Manchester United’s latest defeat to Istanbul Basaksehir was perplexing more than bleak. Bleakness is something the club has become accustomed to over the years but it is the perplexed nature of the defeat which has come to define the club in more ways than one. Be it the things that happen on the pitch, in the transfer market or in the boardroom, no one is ever sure about who to blame amidst the carcass at the Theatre of Dreams.
Take the performance in Istanbul on Wednesday. With Okan Buruk’s men sitting in a low block, United had no idea how to break them down. When teams sit in a low-block, it is a footballing basic to have width in the side to stretch them. But like they had in the game against Arsenal, Ole Solskjaer’s men had too many midfielders and no width at all. The players in the middle though, overcomplicated things for the whole of 90 minutes and mustered just one shot on target in the second half. They did all that despite Ole clearly asking them to play it quicker.
It can be argued that the game exposed many flaws in the way that the United players have been coached – as so-called wide players came deeper to receive the ball instead of moving forward to create space for the full-backs. Things like these suggest that Ole hasn’t been doing the job exceptionally and his decision to field so many midfield players when needing width has cost United recent games against Arsenal and Basaksehir themselves.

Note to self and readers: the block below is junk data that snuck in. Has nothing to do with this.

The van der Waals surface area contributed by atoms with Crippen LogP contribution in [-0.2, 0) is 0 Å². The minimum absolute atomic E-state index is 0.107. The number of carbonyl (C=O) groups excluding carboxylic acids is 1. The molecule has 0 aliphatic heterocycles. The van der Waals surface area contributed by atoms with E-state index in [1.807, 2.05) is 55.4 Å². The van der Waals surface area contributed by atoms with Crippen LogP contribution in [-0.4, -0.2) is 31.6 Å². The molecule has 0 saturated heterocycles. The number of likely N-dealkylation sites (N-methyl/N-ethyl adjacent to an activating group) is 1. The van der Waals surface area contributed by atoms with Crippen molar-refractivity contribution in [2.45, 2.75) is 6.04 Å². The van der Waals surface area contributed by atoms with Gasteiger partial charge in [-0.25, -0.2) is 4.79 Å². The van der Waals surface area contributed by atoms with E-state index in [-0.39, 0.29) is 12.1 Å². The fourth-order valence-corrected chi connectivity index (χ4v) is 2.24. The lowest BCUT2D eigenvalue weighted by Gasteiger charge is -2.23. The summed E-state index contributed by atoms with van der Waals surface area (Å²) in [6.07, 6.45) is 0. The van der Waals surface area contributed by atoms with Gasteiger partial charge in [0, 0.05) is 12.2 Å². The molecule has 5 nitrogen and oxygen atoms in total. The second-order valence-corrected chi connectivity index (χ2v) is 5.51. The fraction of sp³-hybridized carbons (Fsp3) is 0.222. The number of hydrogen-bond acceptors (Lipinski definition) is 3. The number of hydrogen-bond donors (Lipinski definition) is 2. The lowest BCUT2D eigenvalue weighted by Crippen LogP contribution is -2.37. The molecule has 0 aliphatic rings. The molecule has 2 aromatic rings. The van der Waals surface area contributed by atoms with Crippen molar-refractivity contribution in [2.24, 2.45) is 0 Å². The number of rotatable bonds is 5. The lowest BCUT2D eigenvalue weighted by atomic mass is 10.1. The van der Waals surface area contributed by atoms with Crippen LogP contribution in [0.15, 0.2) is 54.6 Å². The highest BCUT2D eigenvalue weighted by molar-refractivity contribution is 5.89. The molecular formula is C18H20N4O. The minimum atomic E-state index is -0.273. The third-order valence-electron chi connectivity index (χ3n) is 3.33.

That said, a case can be made of the fact that the players got their basics wrong. When they had easier passing lanes to exploit, they took extra touches and then resorted to playing the ball sideways. In many ways, they over complicated things and allowed Basaksehir to remain in shape. More so, it is easy to cast our minds back to the time when Solskjaer’s main targets were Jack Grealish and Jadon Sancho.
Both the Englishman aren’t just star players that would’ve enhanced United’s brand names. They would’ve been massive for United in their constant struggles to break low blocks down. They lure players into them, go past them and create chances. Sancho would have added width to a team that hasn’t had much of after Sir Alex Ferguson’s departure.
The last proper winger that United had was Antonio Valencia and it is no coincidence that since he transformed into a right-back, the club have constantly had drab 0-0s or 1-1s at home against teams that sit deeper. When Ole wanted a readymade star right winger who can play on the left too, he was handed two young wingers who might not be ready to start regularly this season.
Because of that, a lot of the blame also goes back to the board, which usually lets the manager down with its constant incompetency. In an alternate world, United would’ve beaten Basaksehir on Wednesday and would’ve been in a much better situation right now. But that is what the club has been about – what ifs, buts and a perplexed nature of blame that gets thrown around far too often.
Everyone has a clear idea about what the ‘real’ problem is at United but when things play out on the pitch, fans express frustration at the manager and start to forget about the ‘real’ issue even when the indirect blame lies with the ‘You Know Whos’ at Old Trafford. It is a practice which has become a norm – like a time loop from Netflix series ‘Dark’. Perhaps, that difference in opinion comes from United having a global fanbase and people in Asia won’t have the same opinion as the people in England.